People using social media platforms like Facebook and YouTube to find information about the coronavirus are more likely to believe in conspiracy theories about the disease, according to new research out of the U.K.
The study, carried out by Ipsos Mori for King's College London and published Thursday, provides an insight into how some of the misconceptions around Covid-19 have gained traction as well as where they are sourced.
For example, 30% of Britons surveyed in late May thought that the coronavirus was likely created in a lab, up from 25% at the start of April, while 8% believed the symptoms most people blame on Covid-19 appear to be connected with 5G radiation. A smaller minority (7%) believe there is no hard evidence that the coronavirus exists. Each of these claims have been dismissed by scientists.
The study said 60% of those who believe the virus is linked to 5G radiation get their information from YouTube, compared with 14% of those who think this belief is false. Meanwhile, 56% of people who believe there's no hard evidence Covid-19 exists use Facebook to source their information, nearly three times higher than the 20% who believe otherwise.
Bogus beliefs surrounding 5G in particular have led to real-world consequences. Dozens of telephone masts in Europe have been set alight while telecom engineers have been harassed on the streets by people claiming the technology is in some way linked with the disease. This has led to calls from authorities for social media firms to do more to counter misinformation about the pandemic.
One of the most commonly-held views is that 5G, the fifth generation of mobile internet, weakens people's immune systems, making them prone to contagion. However, health fears about wireless networks are not new and scientists have slapped down the suggestion that 5G poses risks to human health.
The research, published in the peer-reviewed medical journal Psychological Medicine, found a strong link between social media usage and false beliefs about Covid-19. The findings were based on three separate surveys conducted online from May 20 to May 22 and involved 2,254 interviews with U.K. residents aged 16-75.
The study also found that people who use social media to find information on the virus are more likely to have broken lockdown rules that have been enforced in an effort to contain it. Researchers said 58% of those who had gone outside with Covid-19 symptoms use YouTube as their main information source, much higher than the 16% who haven't. And 37% of people who have had friends or family visit them in their home cite Facebook as a key source, compared to 23% of those who haven't.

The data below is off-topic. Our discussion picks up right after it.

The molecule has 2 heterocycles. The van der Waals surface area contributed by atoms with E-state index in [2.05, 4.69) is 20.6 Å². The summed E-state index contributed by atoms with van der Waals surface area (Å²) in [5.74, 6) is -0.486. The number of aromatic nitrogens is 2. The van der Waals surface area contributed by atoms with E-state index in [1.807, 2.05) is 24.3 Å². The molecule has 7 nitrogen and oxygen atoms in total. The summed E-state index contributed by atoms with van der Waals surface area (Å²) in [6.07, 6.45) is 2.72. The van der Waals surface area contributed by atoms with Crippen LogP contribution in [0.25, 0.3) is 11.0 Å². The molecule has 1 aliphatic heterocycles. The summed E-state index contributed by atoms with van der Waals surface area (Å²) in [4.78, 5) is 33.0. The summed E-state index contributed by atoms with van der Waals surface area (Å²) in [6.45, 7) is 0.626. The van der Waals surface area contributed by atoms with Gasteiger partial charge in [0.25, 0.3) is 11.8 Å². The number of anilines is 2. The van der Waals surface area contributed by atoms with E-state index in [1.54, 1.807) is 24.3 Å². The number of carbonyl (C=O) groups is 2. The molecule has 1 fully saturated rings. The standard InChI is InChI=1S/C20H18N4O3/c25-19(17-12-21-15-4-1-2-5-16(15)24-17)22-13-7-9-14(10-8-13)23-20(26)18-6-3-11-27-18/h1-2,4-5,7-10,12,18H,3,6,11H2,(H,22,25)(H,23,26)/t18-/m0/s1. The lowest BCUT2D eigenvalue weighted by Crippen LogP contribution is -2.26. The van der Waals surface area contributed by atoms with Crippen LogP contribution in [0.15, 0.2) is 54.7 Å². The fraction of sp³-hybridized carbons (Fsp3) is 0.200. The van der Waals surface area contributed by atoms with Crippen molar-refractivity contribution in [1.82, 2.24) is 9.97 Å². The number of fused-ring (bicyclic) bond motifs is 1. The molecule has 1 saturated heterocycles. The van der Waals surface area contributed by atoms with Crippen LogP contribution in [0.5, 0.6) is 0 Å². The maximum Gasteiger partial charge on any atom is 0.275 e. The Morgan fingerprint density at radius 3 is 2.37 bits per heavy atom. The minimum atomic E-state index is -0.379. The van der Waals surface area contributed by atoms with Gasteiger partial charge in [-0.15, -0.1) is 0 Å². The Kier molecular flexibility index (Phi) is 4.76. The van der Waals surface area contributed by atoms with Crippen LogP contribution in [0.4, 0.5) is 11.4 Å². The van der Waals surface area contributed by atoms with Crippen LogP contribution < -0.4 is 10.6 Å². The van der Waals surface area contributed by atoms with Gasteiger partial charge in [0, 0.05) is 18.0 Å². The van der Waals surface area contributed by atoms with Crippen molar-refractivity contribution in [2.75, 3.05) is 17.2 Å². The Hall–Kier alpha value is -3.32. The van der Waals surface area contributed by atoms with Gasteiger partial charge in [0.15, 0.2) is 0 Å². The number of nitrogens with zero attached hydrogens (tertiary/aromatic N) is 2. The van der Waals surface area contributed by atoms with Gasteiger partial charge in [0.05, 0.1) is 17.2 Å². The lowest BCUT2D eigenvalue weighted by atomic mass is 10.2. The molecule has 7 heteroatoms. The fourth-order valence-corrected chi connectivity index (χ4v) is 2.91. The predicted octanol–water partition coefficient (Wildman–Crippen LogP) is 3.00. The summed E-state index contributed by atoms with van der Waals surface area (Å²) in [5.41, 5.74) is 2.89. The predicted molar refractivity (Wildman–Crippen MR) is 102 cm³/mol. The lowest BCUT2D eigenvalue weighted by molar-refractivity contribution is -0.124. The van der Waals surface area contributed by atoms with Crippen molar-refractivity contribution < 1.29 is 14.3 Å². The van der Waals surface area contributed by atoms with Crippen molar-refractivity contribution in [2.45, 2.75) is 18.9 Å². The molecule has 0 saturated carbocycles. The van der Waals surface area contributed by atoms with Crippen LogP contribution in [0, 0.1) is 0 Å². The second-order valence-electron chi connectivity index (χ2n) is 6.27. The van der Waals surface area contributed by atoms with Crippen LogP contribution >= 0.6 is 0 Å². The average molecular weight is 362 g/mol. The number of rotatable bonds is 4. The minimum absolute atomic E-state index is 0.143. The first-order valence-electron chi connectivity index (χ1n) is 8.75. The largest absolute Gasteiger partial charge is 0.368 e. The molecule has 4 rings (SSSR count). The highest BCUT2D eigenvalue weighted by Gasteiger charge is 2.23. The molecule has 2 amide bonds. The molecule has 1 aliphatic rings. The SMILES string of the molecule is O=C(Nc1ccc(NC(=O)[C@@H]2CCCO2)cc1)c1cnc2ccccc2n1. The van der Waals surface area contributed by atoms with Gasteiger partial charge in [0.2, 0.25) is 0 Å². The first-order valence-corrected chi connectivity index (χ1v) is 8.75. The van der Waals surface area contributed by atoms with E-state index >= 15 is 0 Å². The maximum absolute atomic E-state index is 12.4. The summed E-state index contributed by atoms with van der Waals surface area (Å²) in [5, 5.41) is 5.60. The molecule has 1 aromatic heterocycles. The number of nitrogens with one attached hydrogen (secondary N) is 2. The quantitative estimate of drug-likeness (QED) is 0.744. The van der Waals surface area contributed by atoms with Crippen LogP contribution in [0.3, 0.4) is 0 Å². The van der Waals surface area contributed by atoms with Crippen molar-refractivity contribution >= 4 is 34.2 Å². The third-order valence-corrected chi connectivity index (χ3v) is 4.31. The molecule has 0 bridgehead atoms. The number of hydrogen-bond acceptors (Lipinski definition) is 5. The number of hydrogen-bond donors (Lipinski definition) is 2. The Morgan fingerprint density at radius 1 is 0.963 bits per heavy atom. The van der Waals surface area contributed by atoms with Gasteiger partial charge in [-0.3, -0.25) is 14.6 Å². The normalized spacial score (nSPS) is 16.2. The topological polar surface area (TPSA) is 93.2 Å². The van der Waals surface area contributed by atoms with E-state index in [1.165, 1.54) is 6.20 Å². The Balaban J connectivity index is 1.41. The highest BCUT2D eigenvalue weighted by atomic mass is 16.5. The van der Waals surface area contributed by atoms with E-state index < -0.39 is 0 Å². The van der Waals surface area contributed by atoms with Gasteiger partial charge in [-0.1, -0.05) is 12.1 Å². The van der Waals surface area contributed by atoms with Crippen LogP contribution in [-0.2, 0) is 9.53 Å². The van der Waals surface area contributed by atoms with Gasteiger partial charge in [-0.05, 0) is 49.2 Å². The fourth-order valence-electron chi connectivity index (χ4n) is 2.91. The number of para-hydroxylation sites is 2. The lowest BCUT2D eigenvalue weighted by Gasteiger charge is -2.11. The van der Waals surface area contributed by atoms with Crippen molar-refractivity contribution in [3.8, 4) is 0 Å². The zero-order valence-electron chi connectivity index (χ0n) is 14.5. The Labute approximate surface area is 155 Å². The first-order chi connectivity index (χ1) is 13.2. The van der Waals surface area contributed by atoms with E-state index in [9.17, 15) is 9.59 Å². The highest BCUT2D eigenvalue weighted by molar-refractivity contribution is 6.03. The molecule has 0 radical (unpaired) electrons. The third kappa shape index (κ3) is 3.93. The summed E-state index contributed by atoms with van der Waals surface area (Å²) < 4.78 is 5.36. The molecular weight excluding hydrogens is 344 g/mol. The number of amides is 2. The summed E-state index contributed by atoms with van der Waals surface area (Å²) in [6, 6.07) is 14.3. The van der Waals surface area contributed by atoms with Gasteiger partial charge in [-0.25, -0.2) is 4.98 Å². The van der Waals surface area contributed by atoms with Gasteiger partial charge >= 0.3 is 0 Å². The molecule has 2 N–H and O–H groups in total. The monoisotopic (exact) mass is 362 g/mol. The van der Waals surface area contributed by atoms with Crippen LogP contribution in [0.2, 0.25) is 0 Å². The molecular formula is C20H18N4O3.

"This is not surprising, given that so much of the information on social media is misleading or downright wrong," said Daniel Allington, senior lecturer in social and cultural artificial intelligence at King's College London.
"Now that some of the lockdown rules are being relaxed, people will have to make more and more of their own decisions about what is safe or unsafe — which means that access to good-quality information about Covid-19 will be more important than ever. It's time for us to think about what action we can take to address this very real problem."
Facebook and YouTube both say they remove certain types of misinformation about the coronavirus, such as fake treatments and suggestions that it's linked to 5G technology. Both platforms also work with health authorities like the World Health Organization and Britain's National Health Service to display accurate information about the virus.
A Facebook spokesperson said: "We have removed hundreds of thousands of Covid-19-related misinformation that could lead to imminent harm including posts about false cures, claims that social distancing measures do not work, and that 5G causes coronavirus."
A YouTube spokesperson said: "We're committed to providing timely and helpful information about Covid-19 during this critical time, including raising authoritative content, reducing the spread of harmful misinformation and showing information panels, using WHO data and the NHS resources, to help combat misinformation," a YouTube spokesperson said.